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Oil Barrels

Oil prices were advancing on Friday morning in a relatively calm trade, as a weaker dollar was helping oil futures set the stage for a weekly gain after last week’s sharp drop.

As of 9:07AM (ET) on Friday, WTI Crude traded up 0.59 percent at $49.04, while the price of Brent was up 0.50 percent at $52.

On Wednesday this week, oil prices finally looked up after the EIA reported a slim decline in record inventories, but still, a first drawdown in 10 weeks – even if a mere 200,000 barrels.

Also on Wednesday, the International Energy Agency (IEA) said that it sees an implied deficit of 500,000 bpd for the first half at current production levels and supply and demand fundamentals, despite the fact that OPEC’s relentless output increase before their November deal led last month to the first global stocks increase in six months.

This week’s widely expected Fed rate hike also helped lift the price of oil, as the U.S. dollar dropped because of the not-as-hawkish-as-expected Fed statement that it would be looking for two more rate hikes this year, against investors’ expectations for at least four hikes in 2017.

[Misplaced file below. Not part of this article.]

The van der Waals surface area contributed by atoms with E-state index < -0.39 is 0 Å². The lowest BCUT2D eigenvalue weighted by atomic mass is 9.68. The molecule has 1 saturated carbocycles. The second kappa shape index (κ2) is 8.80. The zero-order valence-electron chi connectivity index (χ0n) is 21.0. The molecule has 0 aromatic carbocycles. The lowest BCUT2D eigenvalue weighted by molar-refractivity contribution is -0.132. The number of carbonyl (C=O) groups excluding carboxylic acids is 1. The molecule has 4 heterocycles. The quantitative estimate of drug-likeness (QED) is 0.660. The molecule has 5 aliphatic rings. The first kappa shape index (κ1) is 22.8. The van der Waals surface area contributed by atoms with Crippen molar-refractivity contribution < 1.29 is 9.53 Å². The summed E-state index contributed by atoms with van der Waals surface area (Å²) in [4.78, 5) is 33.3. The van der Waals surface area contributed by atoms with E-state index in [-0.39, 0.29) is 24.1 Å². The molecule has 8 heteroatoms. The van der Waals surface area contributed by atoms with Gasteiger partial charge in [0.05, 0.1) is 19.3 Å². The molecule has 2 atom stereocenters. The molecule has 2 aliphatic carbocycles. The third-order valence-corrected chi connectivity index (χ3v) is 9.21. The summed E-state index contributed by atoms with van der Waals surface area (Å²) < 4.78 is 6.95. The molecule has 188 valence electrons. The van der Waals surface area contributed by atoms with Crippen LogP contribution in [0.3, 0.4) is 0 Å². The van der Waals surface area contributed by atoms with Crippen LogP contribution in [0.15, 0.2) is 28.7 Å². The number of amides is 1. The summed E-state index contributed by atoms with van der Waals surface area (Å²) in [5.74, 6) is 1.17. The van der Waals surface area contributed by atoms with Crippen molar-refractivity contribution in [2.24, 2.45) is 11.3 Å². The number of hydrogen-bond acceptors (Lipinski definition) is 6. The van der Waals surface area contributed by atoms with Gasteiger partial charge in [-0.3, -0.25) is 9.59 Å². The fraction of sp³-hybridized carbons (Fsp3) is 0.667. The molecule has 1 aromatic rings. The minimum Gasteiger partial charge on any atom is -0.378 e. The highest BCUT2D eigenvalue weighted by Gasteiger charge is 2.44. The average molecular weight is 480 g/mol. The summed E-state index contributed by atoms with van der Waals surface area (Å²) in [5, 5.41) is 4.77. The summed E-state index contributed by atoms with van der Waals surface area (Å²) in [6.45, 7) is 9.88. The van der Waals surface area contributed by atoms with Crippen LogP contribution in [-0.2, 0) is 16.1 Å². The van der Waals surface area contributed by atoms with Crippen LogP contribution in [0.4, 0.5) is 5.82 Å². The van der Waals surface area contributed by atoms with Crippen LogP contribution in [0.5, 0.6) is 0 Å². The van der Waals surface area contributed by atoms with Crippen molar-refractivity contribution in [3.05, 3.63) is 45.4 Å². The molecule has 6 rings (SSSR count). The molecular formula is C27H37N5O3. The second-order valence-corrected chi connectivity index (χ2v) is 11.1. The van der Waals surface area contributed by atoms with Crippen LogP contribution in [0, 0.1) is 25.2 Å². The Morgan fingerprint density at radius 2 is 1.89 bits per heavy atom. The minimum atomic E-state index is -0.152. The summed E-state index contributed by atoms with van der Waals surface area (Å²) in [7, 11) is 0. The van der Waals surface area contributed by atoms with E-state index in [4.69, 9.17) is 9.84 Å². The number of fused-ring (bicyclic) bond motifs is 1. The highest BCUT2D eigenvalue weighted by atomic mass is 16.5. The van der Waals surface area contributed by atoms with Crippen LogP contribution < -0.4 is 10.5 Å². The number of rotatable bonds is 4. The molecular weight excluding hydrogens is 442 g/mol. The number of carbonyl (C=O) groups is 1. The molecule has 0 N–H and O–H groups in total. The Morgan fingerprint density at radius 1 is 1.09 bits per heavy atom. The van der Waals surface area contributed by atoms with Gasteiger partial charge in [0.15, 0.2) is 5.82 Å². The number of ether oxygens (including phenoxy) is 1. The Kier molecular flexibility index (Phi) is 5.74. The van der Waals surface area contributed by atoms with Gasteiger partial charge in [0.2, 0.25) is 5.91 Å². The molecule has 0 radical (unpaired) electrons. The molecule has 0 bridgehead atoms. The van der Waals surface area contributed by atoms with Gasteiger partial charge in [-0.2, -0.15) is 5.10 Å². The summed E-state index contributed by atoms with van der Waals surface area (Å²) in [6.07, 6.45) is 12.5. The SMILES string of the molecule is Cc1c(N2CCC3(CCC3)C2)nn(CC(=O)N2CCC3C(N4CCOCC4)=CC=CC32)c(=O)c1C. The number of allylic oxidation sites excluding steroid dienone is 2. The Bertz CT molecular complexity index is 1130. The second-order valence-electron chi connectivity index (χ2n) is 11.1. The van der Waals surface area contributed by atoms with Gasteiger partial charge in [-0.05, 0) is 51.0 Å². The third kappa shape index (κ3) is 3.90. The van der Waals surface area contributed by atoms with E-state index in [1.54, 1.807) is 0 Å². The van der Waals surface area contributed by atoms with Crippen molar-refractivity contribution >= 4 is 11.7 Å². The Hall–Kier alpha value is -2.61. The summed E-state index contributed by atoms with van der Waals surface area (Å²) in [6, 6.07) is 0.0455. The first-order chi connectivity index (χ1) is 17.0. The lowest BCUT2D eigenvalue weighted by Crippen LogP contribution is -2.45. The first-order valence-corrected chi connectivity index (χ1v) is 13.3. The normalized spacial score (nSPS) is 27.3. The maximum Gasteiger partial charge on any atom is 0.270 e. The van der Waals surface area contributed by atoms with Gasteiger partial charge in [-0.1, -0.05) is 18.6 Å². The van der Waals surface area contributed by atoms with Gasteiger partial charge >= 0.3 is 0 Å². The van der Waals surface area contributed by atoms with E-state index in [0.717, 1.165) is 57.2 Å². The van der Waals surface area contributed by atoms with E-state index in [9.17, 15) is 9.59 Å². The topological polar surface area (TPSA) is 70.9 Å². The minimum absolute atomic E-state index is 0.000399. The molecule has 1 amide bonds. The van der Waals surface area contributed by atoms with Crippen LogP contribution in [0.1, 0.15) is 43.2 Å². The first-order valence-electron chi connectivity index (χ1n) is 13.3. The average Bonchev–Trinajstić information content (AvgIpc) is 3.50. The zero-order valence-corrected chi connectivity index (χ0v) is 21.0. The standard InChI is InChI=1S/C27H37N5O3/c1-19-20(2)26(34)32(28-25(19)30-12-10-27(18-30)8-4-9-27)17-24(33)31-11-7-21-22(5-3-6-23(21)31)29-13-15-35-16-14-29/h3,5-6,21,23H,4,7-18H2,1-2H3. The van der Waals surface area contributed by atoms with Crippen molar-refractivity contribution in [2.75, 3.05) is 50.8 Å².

In terms of oil supply and demand, the market is still weighing the impact of the rising U.S. shale production against OPEC’s cuts, and if the growing American output is not upsetting the cartel’s efforts to curb supply, rebalance the market and lift prices.

Related: Why Last Week’s Oil Price Crash Was Inevitable

Reports continue to expect that U.S. output will be rising, with the EIA seeing April production up by 109,000 bpd, while OPEC continues to stick to the tune ‘we’ll extend the deal if need be’, with only hints on what’s brewing in the Middle East, as always.

Later today oil prices may find additional support, or turn lower, when Baker Hughes releases its weekly U.S. rig count report. Last week’s oil rig count increased by eight sites, bringing the total to 617 active oil rigs – the highest since the end of September 2015.

By Tsvetana Paraskova for Oilprice.com

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